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Contact: Amy Murray, (614) 292-8385
Ohio State graduate, national expert in animal-borne diseases, chosen to lead College of Veterinary Medicine
Lonnie King, a national leader in veterinary medicine, has been named dean of The Ohio State University College of Veterinary Medicine. King currently serves as a director of the Centers for Disease Control's (CDC) National Center for Zoonotic, Vector-Borne, and Enteric Diseases. Subject to approval by the university Board of Trustees, his appointment will be effective September 1.
At the CDC, he led activities for surveillance, diagnostics, disease investigations, epidemiology, research, public education, policy development and disease prevention and control programs. The national center also focuses on waterborne, foodborne, vector-borne, and zoonotic diseases of public health concern.
A native of Wooster, King received his B.S. and DVM degrees from The Ohio State University in 1966 and 1970, respectively. He was in private veterinary practice for seven years in Dayton and Atlanta, Georgia.
"Dr. King is a remarkably accomplished scholar and a national leader in understanding emerging diseases as well as the connections between human and animal health," said Ohio State President E. Gordon Gee. "His enormous talents will be invaluable in leading our gifted faculty and making our top-tier veterinary medicine program even stronger."
Before joining the CDC he served as dean of the College of Veterinary Medicine at Michigan State University from 1996 to 2006. Earlier, he held positions at the national Animal and Plant Health Inspection Service, part of the U.S. Department of Agriculture. There, his assignments included directing the development of the agency's National Animal Health Monitoring System, serving as the country's chief veterinary officer, and director for national veterinary and animal health programs.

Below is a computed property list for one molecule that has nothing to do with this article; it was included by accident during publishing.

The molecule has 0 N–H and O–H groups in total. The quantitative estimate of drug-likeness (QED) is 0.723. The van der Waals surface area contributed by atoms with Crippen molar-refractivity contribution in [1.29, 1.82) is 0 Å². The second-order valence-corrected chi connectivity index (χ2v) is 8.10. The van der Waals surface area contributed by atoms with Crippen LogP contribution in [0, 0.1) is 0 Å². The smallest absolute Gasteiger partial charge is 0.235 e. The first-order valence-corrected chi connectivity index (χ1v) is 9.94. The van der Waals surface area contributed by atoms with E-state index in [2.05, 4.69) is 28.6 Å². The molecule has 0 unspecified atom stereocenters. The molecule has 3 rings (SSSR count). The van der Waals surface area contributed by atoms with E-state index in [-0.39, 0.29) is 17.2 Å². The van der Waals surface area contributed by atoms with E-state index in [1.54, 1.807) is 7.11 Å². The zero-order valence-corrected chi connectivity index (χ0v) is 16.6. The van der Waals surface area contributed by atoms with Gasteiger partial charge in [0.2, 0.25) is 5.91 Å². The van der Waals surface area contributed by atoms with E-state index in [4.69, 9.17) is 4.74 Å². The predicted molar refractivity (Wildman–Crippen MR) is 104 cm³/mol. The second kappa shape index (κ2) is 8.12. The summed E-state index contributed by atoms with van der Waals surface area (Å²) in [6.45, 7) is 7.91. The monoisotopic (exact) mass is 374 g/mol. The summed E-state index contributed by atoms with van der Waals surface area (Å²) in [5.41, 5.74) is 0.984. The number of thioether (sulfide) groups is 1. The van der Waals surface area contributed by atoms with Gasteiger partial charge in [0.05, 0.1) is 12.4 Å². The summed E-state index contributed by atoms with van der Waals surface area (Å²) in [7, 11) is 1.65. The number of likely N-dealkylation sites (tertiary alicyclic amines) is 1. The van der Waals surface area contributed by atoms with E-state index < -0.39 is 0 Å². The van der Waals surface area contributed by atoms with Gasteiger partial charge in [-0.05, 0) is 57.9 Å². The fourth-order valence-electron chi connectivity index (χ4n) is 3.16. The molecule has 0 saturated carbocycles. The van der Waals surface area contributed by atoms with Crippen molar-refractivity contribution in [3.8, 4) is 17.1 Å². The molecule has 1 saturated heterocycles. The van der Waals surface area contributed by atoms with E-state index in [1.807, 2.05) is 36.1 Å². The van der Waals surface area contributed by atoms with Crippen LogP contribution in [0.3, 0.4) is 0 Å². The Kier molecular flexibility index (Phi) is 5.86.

"It is with a real sense of pride and enthusiasm that I return to my roots and alma mater as dean of the College of Veterinary Medicine at The Ohio State University. The college is truly one of this nation's premiere institutions whose stature has been built by a distinguished faculty and staff and remarkable students," King said.
"Society has expanding needs and expectations for the veterinary profession and this college is well positioned to be a national and global leader in both defining and meeting these needs. I am grateful to Ohio State for the opportunity to be part of an outstanding university and I'm thrilled to help lead the College of Veterinary Medicine with its rich heritage and great promise for the future," he said.
In addition to his degrees from Ohio State, King earned an M.S. in epidemiology from the University of Minnesota while on special assignment with the U.S. Department of Agriculture in 1980. He also received his MPA (Master of Public Administration) degree from American University in 1991.
The author of more than 100 publications, King is a board-certified member of the American College of Veterinary Preventive Medicine, and has completed the Senior Executive Fellowship program at Harvard University. He has served as president of the Association of American Veterinary Medical Colleges from 1999-2000 and was the vice-chair for the National Commission on Veterinary Economic Issues from 2000-2004.
King helped start the National Alliance for Food Safety, served on the Governor's Task Force on Chronic Wasting Disease for the State of Michigan, and four National Academy of Sciences Committees; most recently he chaired the National Academies Committee on Assessing the Nation's Framework for Addressing Animal Diseases. He was elected as a member of the Institute of Medicine of The National Academies in 2004.
Ranked by U.S. News and World Report as fifth in the nation among 28 schools, The Ohio State University College of Veterinary Medicine has one of the first and finest clinical residency programs in the nation. Established in 1885, the college has graduated more than 7,200 veterinarians, and currently enrolls 621 students. Within Ohio, graduates comprise 85 percent of the practicing veterinarians in the state. The colleges' comprehensive referral veterinary teaching hospital admits more than 35,000 animal patients each year representing a wide range of species, including companion, farm and service animals. The 130 faculty members are on the leading edge in the development of advanced orthopedic procedures including fracture repair and arthroscopy in horses and total hip replacement in dogs; and are recognized internationally for their work in infectious diseases.